THE brutal reality of a rising Covid-19 death toll hit home when a picture of many hearses queuing outside a life assurance company in Harare went viral on social media.
Before this, many assumed that the pandemic was no longer a big threat due to low fatalities. During the same week the picture went viral, Zimbabwe had recorded its highest daily tally of 34 deaths.
Later that day, The NewsHawks visited one of the funeral parlours along Herbert Chitepo Avenue in Harare. Body retrieval ambulances would move in and out at quick intervals while hearses also left the premises in quick succession.
An insider said the Chitepo branch had become the busiest in recent weeks and some employees from other branches were now being redeployed to this parlour to manage the rising death toll.
A few days after a picture of the hearses was widely shared, Nyaradzo Group dismissed as fake news widespread reports that it was hiring drivers due to the overwhelming deaths.
“The General Public is advised to be wary of fake Driver recruitment advertisements circulating on social media from unscrupulous persons trying to deceive job seekers. We also implore members of the public to beware of any individuals who may request for payment in order to facilitate employment opportunities with Nyaradzo Group,” the company responded to the fake news.
While many are beginning to question the official tally, the police and Health ministry announced new protocols for the burial of Covid-19 bodies.
The government imposed restrictions regarding the transportation of Covid-related corpses. The protocols to be observed during burial include seeking police approval for body transportation straight from a funeral parlour or hospital mortuary to the burial site and a ban on body viewing.
This all but confirmed that the pandemic had reached emergency levels in the country. Official statistics also indicated that the recovery rate of the disease, which in October averaged 90%, this week dropped to 57%.
“In order to curtail the spread of the Covid-19 pandemic, a body will now be buried in the town or city where the death would have occurred. This decision would ensure that the spread of Covid-19 is contained,” the authorities announced on Monday as Zimbabwe continues to register double-digit fatalities due to the respiratory ailment.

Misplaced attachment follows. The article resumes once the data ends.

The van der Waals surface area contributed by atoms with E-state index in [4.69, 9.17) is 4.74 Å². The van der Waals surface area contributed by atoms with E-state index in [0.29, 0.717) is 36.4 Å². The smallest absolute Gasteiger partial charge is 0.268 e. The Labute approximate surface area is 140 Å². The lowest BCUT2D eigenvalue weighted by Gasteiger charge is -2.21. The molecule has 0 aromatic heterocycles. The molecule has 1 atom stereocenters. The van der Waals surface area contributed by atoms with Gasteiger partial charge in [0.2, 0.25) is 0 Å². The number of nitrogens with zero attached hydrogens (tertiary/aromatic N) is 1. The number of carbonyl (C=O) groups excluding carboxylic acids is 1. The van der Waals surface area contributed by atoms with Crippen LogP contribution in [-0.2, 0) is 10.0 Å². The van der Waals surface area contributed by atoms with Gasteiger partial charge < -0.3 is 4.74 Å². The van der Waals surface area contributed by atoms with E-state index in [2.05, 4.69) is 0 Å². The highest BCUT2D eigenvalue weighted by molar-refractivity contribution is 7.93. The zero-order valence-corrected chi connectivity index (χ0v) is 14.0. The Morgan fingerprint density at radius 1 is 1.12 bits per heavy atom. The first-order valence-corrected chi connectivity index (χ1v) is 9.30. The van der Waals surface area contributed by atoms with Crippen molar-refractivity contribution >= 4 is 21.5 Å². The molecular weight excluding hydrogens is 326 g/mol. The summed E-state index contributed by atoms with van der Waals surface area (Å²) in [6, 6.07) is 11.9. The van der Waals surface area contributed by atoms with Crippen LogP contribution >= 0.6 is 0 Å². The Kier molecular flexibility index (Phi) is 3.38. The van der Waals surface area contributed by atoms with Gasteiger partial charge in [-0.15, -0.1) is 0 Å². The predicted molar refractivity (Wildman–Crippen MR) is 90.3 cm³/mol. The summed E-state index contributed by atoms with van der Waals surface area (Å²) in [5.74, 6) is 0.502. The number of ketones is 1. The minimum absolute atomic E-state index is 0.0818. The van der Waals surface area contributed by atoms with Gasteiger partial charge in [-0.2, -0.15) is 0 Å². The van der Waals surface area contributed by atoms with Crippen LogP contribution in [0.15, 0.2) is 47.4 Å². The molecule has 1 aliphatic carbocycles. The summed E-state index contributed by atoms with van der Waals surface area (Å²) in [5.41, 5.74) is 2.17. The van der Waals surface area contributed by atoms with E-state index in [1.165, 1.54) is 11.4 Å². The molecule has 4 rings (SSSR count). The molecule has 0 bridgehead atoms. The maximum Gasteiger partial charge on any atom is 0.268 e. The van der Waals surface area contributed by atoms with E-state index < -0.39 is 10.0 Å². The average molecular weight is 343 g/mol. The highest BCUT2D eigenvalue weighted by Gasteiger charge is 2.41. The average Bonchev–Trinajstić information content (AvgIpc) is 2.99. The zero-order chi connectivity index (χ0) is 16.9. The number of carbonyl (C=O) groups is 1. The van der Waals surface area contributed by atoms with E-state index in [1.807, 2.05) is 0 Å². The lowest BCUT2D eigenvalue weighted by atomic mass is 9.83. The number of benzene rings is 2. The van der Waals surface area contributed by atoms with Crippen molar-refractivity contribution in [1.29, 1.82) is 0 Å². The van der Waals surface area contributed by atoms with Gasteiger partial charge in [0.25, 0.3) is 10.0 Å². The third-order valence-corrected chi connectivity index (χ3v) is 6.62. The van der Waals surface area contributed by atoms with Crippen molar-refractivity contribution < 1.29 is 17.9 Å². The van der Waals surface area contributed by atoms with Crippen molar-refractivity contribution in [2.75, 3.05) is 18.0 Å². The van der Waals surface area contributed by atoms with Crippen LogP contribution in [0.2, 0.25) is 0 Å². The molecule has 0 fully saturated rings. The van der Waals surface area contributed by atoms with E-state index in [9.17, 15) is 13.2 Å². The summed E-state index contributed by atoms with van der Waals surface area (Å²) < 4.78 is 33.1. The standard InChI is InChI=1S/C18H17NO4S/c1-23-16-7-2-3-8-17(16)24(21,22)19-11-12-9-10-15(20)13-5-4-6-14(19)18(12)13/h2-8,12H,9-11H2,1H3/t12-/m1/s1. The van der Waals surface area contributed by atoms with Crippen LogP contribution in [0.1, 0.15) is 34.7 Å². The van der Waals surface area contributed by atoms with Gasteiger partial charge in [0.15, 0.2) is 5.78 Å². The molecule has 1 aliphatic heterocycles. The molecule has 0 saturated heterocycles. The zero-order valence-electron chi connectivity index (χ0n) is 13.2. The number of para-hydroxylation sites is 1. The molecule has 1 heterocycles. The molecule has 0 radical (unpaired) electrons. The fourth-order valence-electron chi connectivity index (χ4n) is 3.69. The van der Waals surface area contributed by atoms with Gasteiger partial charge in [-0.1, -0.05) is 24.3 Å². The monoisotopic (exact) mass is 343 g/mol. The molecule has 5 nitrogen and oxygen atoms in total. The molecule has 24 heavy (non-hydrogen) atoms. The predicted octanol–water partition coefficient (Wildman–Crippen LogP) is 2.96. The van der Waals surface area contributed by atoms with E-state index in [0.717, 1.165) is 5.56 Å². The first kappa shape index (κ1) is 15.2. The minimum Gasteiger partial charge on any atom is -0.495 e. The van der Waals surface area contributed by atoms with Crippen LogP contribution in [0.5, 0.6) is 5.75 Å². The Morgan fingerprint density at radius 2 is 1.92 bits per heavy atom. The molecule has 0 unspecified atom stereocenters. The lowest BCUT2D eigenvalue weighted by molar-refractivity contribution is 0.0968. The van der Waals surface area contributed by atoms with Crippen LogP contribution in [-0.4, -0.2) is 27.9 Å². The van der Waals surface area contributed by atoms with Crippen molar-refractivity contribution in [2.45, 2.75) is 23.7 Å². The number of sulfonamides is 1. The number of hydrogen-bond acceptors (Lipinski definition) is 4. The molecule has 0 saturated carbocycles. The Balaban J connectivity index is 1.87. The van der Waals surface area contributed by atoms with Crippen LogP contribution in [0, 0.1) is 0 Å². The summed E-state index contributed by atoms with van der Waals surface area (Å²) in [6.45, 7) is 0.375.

They later explained that corpses could be transported, as long as they were placed in sealed coffins.
Zimbabwe Association of Funeral Assurers (Zafa) president Solomon Chikanda said demand for services had increased over the past few weeks due to rising Covid-19 deaths.
“It may appear that we have a surge in request for services on the face of it but we are still compiling actual industry reports for us to have actual results,” Chikanda said.
As Zimbabwe battles the pandemic that has killed more than 500 people to date, experts say the rising death toll could pile pressure on under-capitalised funeral assurers.
Already, Zafa has pleaded with the sector’s regulator for a review of the minimum capital requirement which it said was higher than that of fellow insurers who trade in more than one product.
According to the latest Insurance and Pension Commission (Ipec) report for funeral assurance companies, only three out of eight funeral assurers reported capital positions that were compliant with the regulatory minimum capital requirement of ZW$62.5 million as prescribed in Statutory Instrument 59 of associate or subsidiary companies both in the country and abroad.
The sector’s inflation-adjusted gross premium written (GPW) decreased by 15.02% from ZW$21.13 million for the nine months ended 30 September 2019 to ZW$17.96 million as at 30 September 2020.
The marginal decrease in the GPW, according to the insurance sector regulator, was partly attributable to the inability of premium income to keep up with exchange rate-induced inflation, which characterised the economy for much of the first and second quarters of the year.
“The Commission continues to underscore the need for funeral assurers to re-align their business models so as to adapt to the realities unfolding in the business environment. This should be the industry’s top priority if players are to reverse the current decline in real GPW,” Ipec said.